First lady Michelle Obama opposes a proposal advanced by House Republicans that would exempt some school districts from following federal mandated nutrition guidelines passed in 2010.
The Healthy, Hunger-Free Kids Act of 2010 which the first lady championed during its legislative path through Congress, calls for a reduction in sodium, fat, calories, and sugar, but requires an increase in whole grains, fresh fruits, and vegetables in school lunches. The legislation allowed the U.S. Department of Agriculture to reform school lunch and breakfast program guidance with choices aimed at improving critical nutrition levels and creating a hunger safety net for children.
While House Republicans claim the proposal would be a one-year waiver for schools that are having financial trouble meeting the new food standards, the first lady described the notion as “unacceptable” and accused Republicans of legislative moves that threaten the health of school children nationwide.
She told a group of school nutrition experts last week “the last thing we can afford to do is play politics with our kids health,” according to the Connecticut Mirror, a nonprofit, nonpartisan news outlet.
A fact sheet released by the USDA cited a recent Harvard study that kids are now eating 16 percent more vegetables and 23 percent more fruit at lunch. According to the results, more than 90 percent of schools reported to have successfully met the updated nutrition standard.
The USDA analysis also suggested that in the first year of implementing the updated meal guidelines, schools saw a net nationwide increase of approximately $200 million in revenue from school lunches.
Some school districts and organizations, however, have argued that some schools are losing money because students do not like the healthier food option and refuse to pay for the school programs, citing expense.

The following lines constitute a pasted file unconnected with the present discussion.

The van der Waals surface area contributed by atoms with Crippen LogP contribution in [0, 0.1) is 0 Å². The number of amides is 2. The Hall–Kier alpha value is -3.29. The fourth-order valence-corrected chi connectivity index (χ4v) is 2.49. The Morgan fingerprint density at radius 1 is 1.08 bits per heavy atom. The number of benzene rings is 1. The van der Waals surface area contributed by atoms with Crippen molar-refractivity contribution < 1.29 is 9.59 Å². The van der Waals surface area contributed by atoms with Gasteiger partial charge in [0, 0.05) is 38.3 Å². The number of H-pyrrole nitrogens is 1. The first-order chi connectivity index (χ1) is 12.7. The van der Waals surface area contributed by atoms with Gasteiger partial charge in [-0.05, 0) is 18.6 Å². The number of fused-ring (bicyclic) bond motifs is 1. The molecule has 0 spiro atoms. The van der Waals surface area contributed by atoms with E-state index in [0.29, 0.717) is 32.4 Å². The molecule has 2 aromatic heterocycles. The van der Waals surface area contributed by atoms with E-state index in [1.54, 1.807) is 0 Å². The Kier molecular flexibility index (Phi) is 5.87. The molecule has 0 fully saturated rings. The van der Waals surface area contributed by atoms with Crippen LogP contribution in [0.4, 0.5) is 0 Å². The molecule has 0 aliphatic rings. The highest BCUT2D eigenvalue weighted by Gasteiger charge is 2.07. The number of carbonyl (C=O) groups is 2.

One organization in particular that has also echoed this argument and is in favor of the temporary waivers is the School Nutrition Association, which represents providers of school breakfasts and lunches. The organization, which was once an advocate for the lunch meal standards, released a statement applauding the House Appropriations Committee for preserving the language in the Fiscal Year 2015 Agriculture Appropriation Bill.
But Alexander Moore, director of development and communication for D.C. Central Kitchen, said recently that kids are not being forced into choosing healthy meal options in schools. The nonprofit organization’s Healthy School Food program provides meals for low-income children in Wards 5, 7, and 8.
The organization’s school program has “proven that you can serve healthy meals to kids and proven that kids can eat these meals,” Moore said.
D.C. Central Kitchen is partnering with D.C. Public Schools and the Office of the State Superintendent of Education in the District.
“There is a future in healthy food and it’s our responsibility to teach them healthy lifestyles. The community has to be involved in more of the debate we are having on this issue, including parents,” noted Moore concerning the school meal standards that has spiraled into a political debacle.
But even though House Republicans voted to change the guidelines of the school lunches, the proposed amendment still has to go through the Democrat-controlled Senate.
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